Given the huge commercial, critical, and awards success enjoyed by The Grand Budapest Hotel, four years seems a long time for Wes Anderson to follow up his career-best film. Just a few frames into Isle of Dogs, though, and you’ll understand exactly why we had to wait. This is an astonishing piece of animation, every inch of every frame packed with imagination, detail, and hand-crafted care, and it must have taken an absurd amount of time and effort to create. This visual wonderment is at the centre of what makes Isle of Dogs great, an involving but slight story bolstered by superb direction and art.
Set in the futuristic Japanese city of Megasaki, Anderson builds a world in which dogs have been outlawed after an outbreak of Dog Flu and Snout Fever. Banished to the grim prison of Trash Island, the mutts are growing hungry and sickly until one dog-loving human, the 12 year old Atari (Koyu Rankin) steals a plane to Trash Island to find his beloved pet Spots. Crash landing, Atari is greeted by a pack of alpha dogs, led by former stray Chief (Bryan Cranston), who, moved by his devotion to Spots, agree to help him search.
All the dogs have magnificent designs, immediately identifiable in any group shots and injured and mangy enough to fit the aesthetic whilst remaining adorable. It really can’t be overstated just how stunning Isle of Dogs is visually. The stop-motion animation itself is the perfect mix of fluidity and silliness, backdrops are wildly fun to look at, and there’s a new colour palette to differentiate every setting. Anderson and his team are clearly enjoying themselves, and little touches like TV screens rendered as 2D drawings create a style that is utterly unique. Action scenes are very funny – every fight is hidden by a Looney Tunes style cotton-wool dust cloud – but never consequence free; Anderson isn’t shy about inflicting damage on his canine heroes.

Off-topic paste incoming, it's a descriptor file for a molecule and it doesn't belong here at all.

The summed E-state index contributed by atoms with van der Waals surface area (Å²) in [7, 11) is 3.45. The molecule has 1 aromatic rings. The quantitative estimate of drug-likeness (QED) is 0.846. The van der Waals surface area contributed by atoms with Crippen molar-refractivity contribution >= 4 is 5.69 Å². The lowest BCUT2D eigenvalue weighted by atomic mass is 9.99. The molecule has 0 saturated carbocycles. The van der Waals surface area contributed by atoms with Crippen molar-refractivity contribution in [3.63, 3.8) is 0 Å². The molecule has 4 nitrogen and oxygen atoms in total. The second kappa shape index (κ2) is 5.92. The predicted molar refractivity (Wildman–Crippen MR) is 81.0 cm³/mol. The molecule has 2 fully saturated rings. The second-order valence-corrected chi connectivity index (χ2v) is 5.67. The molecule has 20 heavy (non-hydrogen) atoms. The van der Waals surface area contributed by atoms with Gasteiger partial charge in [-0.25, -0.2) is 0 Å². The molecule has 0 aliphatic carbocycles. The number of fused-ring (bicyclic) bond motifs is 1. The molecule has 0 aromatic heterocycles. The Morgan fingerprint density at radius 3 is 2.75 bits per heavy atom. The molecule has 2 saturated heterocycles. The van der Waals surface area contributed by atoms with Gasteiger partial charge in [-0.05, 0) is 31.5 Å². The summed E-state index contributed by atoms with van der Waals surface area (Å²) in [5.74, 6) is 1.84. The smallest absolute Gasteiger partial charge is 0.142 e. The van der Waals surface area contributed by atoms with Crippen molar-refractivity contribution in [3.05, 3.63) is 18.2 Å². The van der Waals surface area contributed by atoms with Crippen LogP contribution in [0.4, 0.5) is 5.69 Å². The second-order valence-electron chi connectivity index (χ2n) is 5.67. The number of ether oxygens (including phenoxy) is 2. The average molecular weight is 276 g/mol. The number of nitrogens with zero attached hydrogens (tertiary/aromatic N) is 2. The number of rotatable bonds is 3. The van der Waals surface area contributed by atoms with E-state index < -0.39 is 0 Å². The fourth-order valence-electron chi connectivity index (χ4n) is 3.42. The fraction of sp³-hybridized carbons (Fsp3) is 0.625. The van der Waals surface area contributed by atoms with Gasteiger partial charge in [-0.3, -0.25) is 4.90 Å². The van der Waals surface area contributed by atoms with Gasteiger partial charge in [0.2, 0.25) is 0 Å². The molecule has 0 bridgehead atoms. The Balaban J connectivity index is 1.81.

This gruesomeness, while not gratuitous (this is a PG film after all), may prove distressing for younger audiences, and is just one example of Isle of Dogs refusing to play to genre conventions. It’s an animation about talking animals, but isn’t quite a kids’ film and nor is it an outright comedy like a lot of Anderson’s work. There are some inspired visual gags and occasional dense, joke-packed conversations, but these are interspersed with a more serious adventure story, one that moves at a rollicking pace regardless of how funny it’s being.
Back in Megasaki, there’s a conspiracy afoot involving corrupt mayor Kobayashi (Kunichi Nomura, who also co-wrote the script), but this is never really fleshed out. Anderson has faced accusations of cultural appropriation, and I think these criticisms were fair. Though this is obviously a love letter to Japanese culture, and all the Japanese characters are voiced in Japanese, there is a tendency to sometimes uses Japanese-ness as a punchline, a problem exacerbated by the fact that the leader of the pro-dog rebellion is a white American foreign exchange student. For the most part, the film is good natured enough to get away with it, but it’s hard to ignore.
As always, Anderson has assembled a ridiculously impressive cast – so extensive, in fact, that Bill Murray himself gets slightly lost in the shuffle as ex-sports mascot dog Boss. He’s got all his usual suspects involved from Ed Norton as diplomatic pooch Rex to Tilda Swinton as a TV-watching pug known as the Oracle, but also finds room for fresh voices, like Cranston and Scarlett Johansson as former showdog Nutmeg. Jeff Goldblum steals scenes as Duke, a formerly pampered pup who adores gossip, and even Yoko Ono’s cameo as ‘Assistant Scientist Yoko Ono’ fits right in with Isle of Dogs’s world. Only Chief really gets a chance at a character arc, aided by Atari, but it is a moving one.
Alexander Desplat’s percussion-heavy score is fantastic, mixing East and West and sometimes broken up by some very soft licensed songs that make for a soothing accompaniment to Atari’s grand trek through Trash Island’s various regions. Every place has something new to wow you, pyramids of stacked paper giving way to makeshift shelters constructed out of glimmering old beer bottles before becoming more menacingly, clankingly mechanical as the motley crew get closer to their goal. Back in Megasaki, fascistic, authoritarian propaganda hangs heavy over the city, disconcerting at the start and outright chilling towards the finale.
Isle of Dogs, particularly in its final third, doesn’t hold back on the darkness – even if it is all wrapped up a little too neatly. Animals don’t have a great survival record in Anderson’s filmography, so the stakes are high, with some properly upsetting scenes. If nothing else, this hugely original animation will make you want to hold your own dog very close and reassure them that you’ll never send them to Trash Island